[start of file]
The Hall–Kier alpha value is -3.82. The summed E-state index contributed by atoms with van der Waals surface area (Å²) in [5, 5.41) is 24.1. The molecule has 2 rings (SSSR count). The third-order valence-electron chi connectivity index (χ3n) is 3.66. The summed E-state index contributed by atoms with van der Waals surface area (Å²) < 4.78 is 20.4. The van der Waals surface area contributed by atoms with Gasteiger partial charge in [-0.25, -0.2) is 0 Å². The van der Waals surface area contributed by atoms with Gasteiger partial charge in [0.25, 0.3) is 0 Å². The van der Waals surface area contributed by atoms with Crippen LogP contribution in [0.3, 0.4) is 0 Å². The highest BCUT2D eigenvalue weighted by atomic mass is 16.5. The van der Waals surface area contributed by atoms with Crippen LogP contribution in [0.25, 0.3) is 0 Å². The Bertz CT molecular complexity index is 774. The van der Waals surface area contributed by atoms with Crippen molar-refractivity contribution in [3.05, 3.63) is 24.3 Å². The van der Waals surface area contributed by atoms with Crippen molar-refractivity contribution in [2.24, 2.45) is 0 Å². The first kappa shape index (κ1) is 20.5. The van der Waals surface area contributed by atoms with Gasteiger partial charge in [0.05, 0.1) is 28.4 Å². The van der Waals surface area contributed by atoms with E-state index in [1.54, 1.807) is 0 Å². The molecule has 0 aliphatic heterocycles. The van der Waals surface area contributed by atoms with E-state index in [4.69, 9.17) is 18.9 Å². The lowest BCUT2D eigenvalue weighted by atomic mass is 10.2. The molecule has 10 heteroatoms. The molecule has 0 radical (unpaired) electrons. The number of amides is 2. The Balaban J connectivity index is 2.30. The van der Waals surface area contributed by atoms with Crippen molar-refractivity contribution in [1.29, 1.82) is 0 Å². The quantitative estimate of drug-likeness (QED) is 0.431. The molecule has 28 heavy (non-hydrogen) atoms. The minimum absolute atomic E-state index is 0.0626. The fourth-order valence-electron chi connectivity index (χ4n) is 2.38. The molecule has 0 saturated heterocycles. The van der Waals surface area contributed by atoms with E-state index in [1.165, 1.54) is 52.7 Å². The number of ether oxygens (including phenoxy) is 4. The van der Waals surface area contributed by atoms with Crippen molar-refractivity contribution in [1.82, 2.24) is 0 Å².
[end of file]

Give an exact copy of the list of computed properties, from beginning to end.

The Hall–Kier alpha value is -3.82. The summed E-state index contributed by atoms with van der Waals surface area (Å²) in [5, 5.41) is 24.1. The molecule has 2 rings (SSSR count). The third-order valence-electron chi connectivity index (χ3n) is 3.66. The summed E-state index contributed by atoms with van der Waals surface area (Å²) < 4.78 is 20.4. The van der Waals surface area contributed by atoms with Gasteiger partial charge in [-0.25, -0.2) is 0 Å². The van der Waals surface area contributed by atoms with Gasteiger partial charge in [0.25, 0.3) is 0 Å². The van der Waals surface area contributed by atoms with Crippen LogP contribution in [0.3, 0.4) is 0 Å². The highest BCUT2D eigenvalue weighted by atomic mass is 16.5. The van der Waals surface area contributed by atoms with Crippen LogP contribution in [0.25, 0.3) is 0 Å². The Bertz CT molecular complexity index is 774. The van der Waals surface area contributed by atoms with Crippen molar-refractivity contribution in [3.05, 3.63) is 24.3 Å². The van der Waals surface area contributed by atoms with Crippen molar-refractivity contribution in [2.24, 2.45) is 0 Å². The first kappa shape index (κ1) is 20.5. The van der Waals surface area contributed by atoms with Gasteiger partial charge in [0.05, 0.1) is 28.4 Å². The van der Waals surface area contributed by atoms with E-state index in [1.54, 1.807) is 0 Å². The molecule has 0 aliphatic heterocycles. The van der Waals surface area contributed by atoms with E-state index in [4.69, 9.17) is 18.9 Å². The lowest BCUT2D eigenvalue weighted by atomic mass is 10.2. The molecule has 10 heteroatoms. The molecule has 0 radical (unpaired) electrons. The number of amides is 2. The Balaban J connectivity index is 2.30. The van der Waals surface area contributed by atoms with Crippen molar-refractivity contribution in [1.29, 1.82) is 0 Å². The quantitative estimate of drug-likeness (QED) is 0.431. The molecule has 28 heavy (non-hydrogen) atoms. The minimum absolute atomic E-state index is 0.0626. The fourth-order valence-electron chi connectivity index (χ4n) is 2.38. The molecule has 0 saturated heterocycles. The van der Waals surface area contributed by atoms with E-state index in [1.165, 1.54) is 52.7 Å². The number of ether oxygens (including phenoxy) is 4. The van der Waals surface area contributed by atoms with Crippen molar-refractivity contribution in [1.82, 2.24) is 0 Å².